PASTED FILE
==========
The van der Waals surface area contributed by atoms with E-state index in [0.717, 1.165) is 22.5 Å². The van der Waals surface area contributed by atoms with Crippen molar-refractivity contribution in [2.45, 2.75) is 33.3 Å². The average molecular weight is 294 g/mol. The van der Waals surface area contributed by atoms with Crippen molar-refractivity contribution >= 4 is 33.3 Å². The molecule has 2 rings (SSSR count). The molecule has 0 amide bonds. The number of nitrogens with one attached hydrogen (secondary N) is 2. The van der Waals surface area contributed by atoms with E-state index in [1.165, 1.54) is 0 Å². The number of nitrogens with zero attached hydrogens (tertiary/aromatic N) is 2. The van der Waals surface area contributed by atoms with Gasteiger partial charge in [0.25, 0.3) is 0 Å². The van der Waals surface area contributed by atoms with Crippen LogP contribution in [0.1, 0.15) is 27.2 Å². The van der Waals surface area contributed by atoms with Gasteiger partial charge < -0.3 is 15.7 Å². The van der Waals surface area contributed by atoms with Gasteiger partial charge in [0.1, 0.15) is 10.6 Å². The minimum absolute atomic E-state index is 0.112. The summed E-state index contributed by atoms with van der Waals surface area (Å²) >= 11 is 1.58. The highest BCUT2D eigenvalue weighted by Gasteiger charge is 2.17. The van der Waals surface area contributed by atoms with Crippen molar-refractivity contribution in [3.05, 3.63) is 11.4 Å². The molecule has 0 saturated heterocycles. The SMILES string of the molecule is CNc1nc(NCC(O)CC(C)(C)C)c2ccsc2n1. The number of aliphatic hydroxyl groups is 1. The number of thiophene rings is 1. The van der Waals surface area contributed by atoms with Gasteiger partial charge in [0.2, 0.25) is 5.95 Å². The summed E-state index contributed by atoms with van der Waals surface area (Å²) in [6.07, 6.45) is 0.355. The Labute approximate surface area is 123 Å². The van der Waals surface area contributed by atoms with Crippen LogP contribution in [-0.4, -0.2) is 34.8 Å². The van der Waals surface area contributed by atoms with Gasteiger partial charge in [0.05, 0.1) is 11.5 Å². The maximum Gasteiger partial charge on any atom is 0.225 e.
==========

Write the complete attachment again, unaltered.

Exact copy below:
The van der Waals surface area contributed by atoms with E-state index in [0.717, 1.165) is 22.5 Å². The van der Waals surface area contributed by atoms with Crippen molar-refractivity contribution in [2.45, 2.75) is 33.3 Å². The average molecular weight is 294 g/mol. The van der Waals surface area contributed by atoms with Crippen molar-refractivity contribution >= 4 is 33.3 Å². The molecule has 2 rings (SSSR count). The molecule has 0 amide bonds. The number of nitrogens with one attached hydrogen (secondary N) is 2. The van der Waals surface area contributed by atoms with E-state index in [1.165, 1.54) is 0 Å². The number of nitrogens with zero attached hydrogens (tertiary/aromatic N) is 2. The van der Waals surface area contributed by atoms with Gasteiger partial charge in [0.25, 0.3) is 0 Å². The van der Waals surface area contributed by atoms with Crippen LogP contribution in [0.1, 0.15) is 27.2 Å². The van der Waals surface area contributed by atoms with Gasteiger partial charge < -0.3 is 15.7 Å². The van der Waals surface area contributed by atoms with Gasteiger partial charge in [0.1, 0.15) is 10.6 Å². The minimum absolute atomic E-state index is 0.112. The summed E-state index contributed by atoms with van der Waals surface area (Å²) >= 11 is 1.58. The highest BCUT2D eigenvalue weighted by Gasteiger charge is 2.17. The van der Waals surface area contributed by atoms with Crippen molar-refractivity contribution in [3.05, 3.63) is 11.4 Å². The molecule has 0 saturated heterocycles. The SMILES string of the molecule is CNc1nc(NCC(O)CC(C)(C)C)c2ccsc2n1. The number of aliphatic hydroxyl groups is 1. The number of thiophene rings is 1. The van der Waals surface area contributed by atoms with Gasteiger partial charge in [0.2, 0.25) is 5.95 Å². The summed E-state index contributed by atoms with van der Waals surface area (Å²) in [6.07, 6.45) is 0.355. The Labute approximate surface area is 123 Å². The van der Waals surface area contributed by atoms with Crippen LogP contribution in [-0.4, -0.2) is 34.8 Å². The van der Waals surface area contributed by atoms with Gasteiger partial charge in [0.05, 0.1) is 11.5 Å². The maximum Gasteiger partial charge on any atom is 0.225 e.